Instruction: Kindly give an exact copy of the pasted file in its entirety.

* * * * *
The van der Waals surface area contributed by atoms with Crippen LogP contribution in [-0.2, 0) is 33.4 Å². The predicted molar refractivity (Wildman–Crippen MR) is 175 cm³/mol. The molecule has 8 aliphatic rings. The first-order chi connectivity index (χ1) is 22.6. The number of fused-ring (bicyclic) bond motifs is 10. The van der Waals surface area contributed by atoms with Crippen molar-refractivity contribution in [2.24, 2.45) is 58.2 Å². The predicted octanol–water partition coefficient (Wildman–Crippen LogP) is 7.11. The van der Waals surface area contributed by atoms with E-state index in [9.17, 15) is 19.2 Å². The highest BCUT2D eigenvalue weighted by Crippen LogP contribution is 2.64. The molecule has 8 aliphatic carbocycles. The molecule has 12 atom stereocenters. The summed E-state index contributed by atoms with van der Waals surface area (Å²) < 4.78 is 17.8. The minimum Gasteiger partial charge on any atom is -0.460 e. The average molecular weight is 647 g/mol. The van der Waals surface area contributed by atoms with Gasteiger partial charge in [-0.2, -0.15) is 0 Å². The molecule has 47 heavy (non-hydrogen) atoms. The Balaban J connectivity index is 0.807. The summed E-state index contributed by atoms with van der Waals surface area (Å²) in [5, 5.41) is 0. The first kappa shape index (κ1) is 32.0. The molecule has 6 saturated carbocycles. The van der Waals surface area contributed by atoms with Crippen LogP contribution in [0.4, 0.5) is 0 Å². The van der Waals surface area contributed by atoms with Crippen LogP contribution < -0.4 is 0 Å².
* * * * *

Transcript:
The van der Waals surface area contributed by atoms with Crippen LogP contribution in [-0.2, 0) is 33.4 Å². The predicted molar refractivity (Wildman–Crippen MR) is 175 cm³/mol. The molecule has 8 aliphatic rings. The first-order chi connectivity index (χ1) is 22.6. The number of fused-ring (bicyclic) bond motifs is 10. The van der Waals surface area contributed by atoms with Crippen molar-refractivity contribution in [2.24, 2.45) is 58.2 Å². The predicted octanol–water partition coefficient (Wildman–Crippen LogP) is 7.11. The van der Waals surface area contributed by atoms with E-state index in [9.17, 15) is 19.2 Å². The highest BCUT2D eigenvalue weighted by Crippen LogP contribution is 2.64. The molecule has 8 aliphatic carbocycles. The molecule has 12 atom stereocenters. The summed E-state index contributed by atoms with van der Waals surface area (Å²) < 4.78 is 17.8. The minimum Gasteiger partial charge on any atom is -0.460 e. The average molecular weight is 647 g/mol. The van der Waals surface area contributed by atoms with Gasteiger partial charge in [-0.2, -0.15) is 0 Å². The molecule has 47 heavy (non-hydrogen) atoms. The Balaban J connectivity index is 0.807. The summed E-state index contributed by atoms with van der Waals surface area (Å²) in [5, 5.41) is 0. The first kappa shape index (κ1) is 32.0. The molecule has 6 saturated carbocycles. The van der Waals surface area contributed by atoms with Crippen LogP contribution in [0.4, 0.5) is 0 Å². The van der Waals surface area contributed by atoms with Crippen LogP contribution < -0.4 is 0 Å².